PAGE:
Researchers to Scrutinize Megacity Pollution During Mexico City Field Campaign
March 2, 2006
BOULDER—A team of researchers from the National Center for Atmospheric Research (NCAR) and other institutions is heading to Mexico City to participate in one of the most complex field campaigns ever undertaken in atmospheric chemistry. From March 1 to 29, the team will make multiple research flights in the NSF/NCAR C-130 aircraft and operate ground instruments to investigate the chemical and physical transformation of air pollution as it flows downwind from Mexico City.
The team's goal is to assess the pollution's impact on regional and global air quality, climate, and ecosystems. The results are expected to be applicable to megacities (cities with 10 million or more inhabitants) in other locations around the world.
"Mexico City's pollution probably doesn't have a global impact, but all urban areas together do, and the world is urbanizing," explains NCAR scientist Sasha Madronich, one of the project's principal investigators. "If we can understand the pollution impacts of Mexico City, we can apply this new knowledge to other urban areas across the globe."
The project, called MIRAGE (Megacity Impacts on Regional and Global Environments), is led by NCAR in partnership with several U.S. universities and other organizations.
MIRAGE is one component of a set of simultaneous field campaigns collectively called Megacity Initiative: Local and Global Research Observations (MILAGRO). This international effort will observe and quantify air pollution emitted by Mexico City from multiple perspectives. Other components of MILAGRO are led by the U.S. Department of Energy, the Molina Center on Energy and the Environment, and NASA. As part of the broader effort, researchers from more than 60 institutions in the United States, Mexico, and several other nations will convene in Mexico City to coordinate aircraft and ground-based measurements, satellite observations, and computer modeling. The cost of the MILAGRO campaign is estimated to be more than $20 million, with the National Science Foundation contributing about $10 million. NSF is also NCAR’s primary sponsor.
NCAR researchers hope that data from MIRAGE will shed light on four broad questions:
"We're not looking so much at pollution inside the city because that's already fairly well known," Madronich says. "We're looking at the outflow. For the first time we'll have an idea of how much pollution is outside the city and be able to understand its full life cycle."
Because air pollution is complicated, both chemically and physically, and evolves over time and distance, scientists have traditionally faced difficulty in quantifying its components. The MIRAGE team will use aircraft, ground stations, and satellite observations to gather data on how Mexico City's air pollution ages as it disperses in the first hours and days after emission.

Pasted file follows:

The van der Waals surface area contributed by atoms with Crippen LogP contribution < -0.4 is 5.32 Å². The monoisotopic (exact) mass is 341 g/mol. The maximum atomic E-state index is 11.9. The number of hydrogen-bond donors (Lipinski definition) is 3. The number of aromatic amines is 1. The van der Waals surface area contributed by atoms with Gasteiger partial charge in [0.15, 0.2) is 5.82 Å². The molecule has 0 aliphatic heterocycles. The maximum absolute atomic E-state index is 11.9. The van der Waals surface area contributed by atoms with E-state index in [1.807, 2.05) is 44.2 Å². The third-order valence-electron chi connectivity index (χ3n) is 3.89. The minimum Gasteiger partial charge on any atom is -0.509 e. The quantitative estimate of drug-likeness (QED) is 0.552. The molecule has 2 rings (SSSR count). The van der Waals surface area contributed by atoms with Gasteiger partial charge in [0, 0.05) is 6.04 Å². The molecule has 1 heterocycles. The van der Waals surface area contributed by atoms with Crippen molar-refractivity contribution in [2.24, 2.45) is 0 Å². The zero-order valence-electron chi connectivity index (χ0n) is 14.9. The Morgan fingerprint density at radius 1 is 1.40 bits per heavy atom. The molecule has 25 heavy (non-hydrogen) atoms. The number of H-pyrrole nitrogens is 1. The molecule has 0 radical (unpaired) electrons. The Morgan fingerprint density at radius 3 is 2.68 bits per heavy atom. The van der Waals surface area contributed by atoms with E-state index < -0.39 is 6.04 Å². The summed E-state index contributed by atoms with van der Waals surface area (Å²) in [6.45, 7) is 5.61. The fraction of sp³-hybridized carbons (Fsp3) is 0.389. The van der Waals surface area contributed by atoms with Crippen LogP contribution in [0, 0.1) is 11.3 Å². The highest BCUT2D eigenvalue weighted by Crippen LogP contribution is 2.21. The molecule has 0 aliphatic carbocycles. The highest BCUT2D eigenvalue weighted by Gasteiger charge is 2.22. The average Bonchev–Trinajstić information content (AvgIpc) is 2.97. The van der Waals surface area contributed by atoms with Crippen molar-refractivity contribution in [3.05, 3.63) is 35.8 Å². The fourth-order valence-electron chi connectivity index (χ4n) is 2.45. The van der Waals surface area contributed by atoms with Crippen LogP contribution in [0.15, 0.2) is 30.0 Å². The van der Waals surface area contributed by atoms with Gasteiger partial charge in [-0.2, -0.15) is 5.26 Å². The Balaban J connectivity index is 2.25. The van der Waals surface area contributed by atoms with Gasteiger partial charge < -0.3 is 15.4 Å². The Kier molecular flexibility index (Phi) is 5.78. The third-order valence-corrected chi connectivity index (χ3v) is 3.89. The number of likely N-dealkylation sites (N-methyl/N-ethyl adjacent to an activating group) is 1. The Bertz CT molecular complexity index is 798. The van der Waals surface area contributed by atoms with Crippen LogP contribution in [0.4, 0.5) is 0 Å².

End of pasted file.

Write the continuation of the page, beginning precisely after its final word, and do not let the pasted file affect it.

Aircraft and instruments
Researchers based in Veracruz, located east of the capital on the Gulf of Mexico, will crisscross Mexico City's pollution plume in the C-130 aircraft. Using a complex package of instruments, they'll make multiple flights to sample the gases and aerosols that comprise the plume, which usually spreads northeast from the city toward the gulf.
Others will set up ground-based instruments at the Technical University of Tecamac, about 25 miles (40 kilometers) northeast of Mexico City. From there, they will also launch GPS radiosondes, which are instrument packages attached to helium balloons that send atmospheric measurements to the ground via radio. The radiosondes will make vertical profiles of winds, temperatures, and humidity from the ground through the lower stratosphere.
Two kinds of pollutants
MIRAGE is especially significant because it focuses on both aerosols (airborne particles of dust, soot, and other pollutants) and gaseous pollutants (including ozone, nitrogen oxides, carbon monoxide, sulfur dioxide, and hydrocarbons and their oxidation products).
"In the past there have been air campaigns during which researchers have made lots of aerosol measurements, and other ones during which they've emphasized gas measurements," Madronich says. "The uniqueness of MIRAGE is that it brings them together, allowing us to study interactions between gases and aerosols."
Why Mexico City?
The researchers chose Mexico City for MIRAGE because it is the world's third largest urban area, has some of the worst air quality in the world, and is situated in the tropics, as are most fast-growing megacities in developing nations.
Current computer models for studying air pollution were developed mainly for cities in industrialized nations, Madronich says. They don't transfer well to megacities in the developing world, where people are more likely to burn coal and wood and drive vehicles that emit more harmful chemicals.
The field campaign will also gather information about aerosols, such as how long they endure in the atmosphere and how they affect clouds. These insights are useful to scientists who make computer models of global climate.
"The lifetime of organic aerosols may be longer than climate modelers have thought, and this could have a huge effect on climate," Madronich says.
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